Antidepressant eases radiation-related mouth pain in head, neck cancer
An oral rinse of the antidepressant doxepin significantly eased pain associated with oral mucositis in patients receiving radiation therapy for cancers of the head and neck, a study led by Mayo Clinic found. The findings were presented at the American Society for Radiation Oncology annual meeting in Boston.
"Oral mucositis or mouth sores is a painful and debilitating side effect of radiation therapy," says principal investigator Robert Miller, M.D., a radiation oncologist at Mayo Clinic. "Our findings represent a new standard of care for treating this condition."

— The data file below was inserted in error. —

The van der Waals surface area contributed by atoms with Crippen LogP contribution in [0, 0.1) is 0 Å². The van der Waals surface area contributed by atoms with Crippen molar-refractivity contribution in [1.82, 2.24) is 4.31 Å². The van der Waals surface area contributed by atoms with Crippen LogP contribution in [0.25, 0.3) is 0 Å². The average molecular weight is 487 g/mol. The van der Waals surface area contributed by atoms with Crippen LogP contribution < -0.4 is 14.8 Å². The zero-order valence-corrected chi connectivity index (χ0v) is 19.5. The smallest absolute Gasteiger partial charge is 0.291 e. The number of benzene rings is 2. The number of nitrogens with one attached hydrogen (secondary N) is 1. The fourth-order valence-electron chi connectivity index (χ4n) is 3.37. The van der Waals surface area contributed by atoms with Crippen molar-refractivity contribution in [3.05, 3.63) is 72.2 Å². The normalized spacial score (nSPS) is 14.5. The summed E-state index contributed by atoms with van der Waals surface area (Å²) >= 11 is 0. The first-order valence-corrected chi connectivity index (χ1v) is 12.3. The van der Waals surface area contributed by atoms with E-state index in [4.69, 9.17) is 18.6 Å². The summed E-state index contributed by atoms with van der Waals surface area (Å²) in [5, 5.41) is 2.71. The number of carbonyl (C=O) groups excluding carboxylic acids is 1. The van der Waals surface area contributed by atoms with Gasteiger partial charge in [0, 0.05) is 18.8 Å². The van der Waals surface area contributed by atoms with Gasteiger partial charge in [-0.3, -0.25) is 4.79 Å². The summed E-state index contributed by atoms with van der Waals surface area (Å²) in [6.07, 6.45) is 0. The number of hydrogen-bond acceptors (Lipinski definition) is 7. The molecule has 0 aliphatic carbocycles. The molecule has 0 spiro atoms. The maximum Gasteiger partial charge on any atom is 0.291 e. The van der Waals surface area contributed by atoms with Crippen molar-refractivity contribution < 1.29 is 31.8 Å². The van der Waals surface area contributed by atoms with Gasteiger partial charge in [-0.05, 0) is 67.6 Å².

Doxepin rinse does not cause the side effects associated with narcotic pain medicines, Dr. Miller says.
The Phase III study assessed the effectiveness of doxepin oral rinse versus placebo in 155 patients receiving radiation therapy for head and neck cancer. Patients received a single blinded dose of doxepin on day one and crossed over to the opposite study arm on a subsequent day. Patients reported pain associated with oral mucositis on a pain questionnaire with a scale of 0 to 10 administered at baseline and then at five, 15, 30, 60, 120 and 240 minutes after rinsing with doxepin. Patients could continue doxepin after the study, and 64 percent did so. Doxepin was well tolerated, though stinging, burning, unpleasant taste and drowsiness were reported as side effects.
Provided by Mayo Clinic
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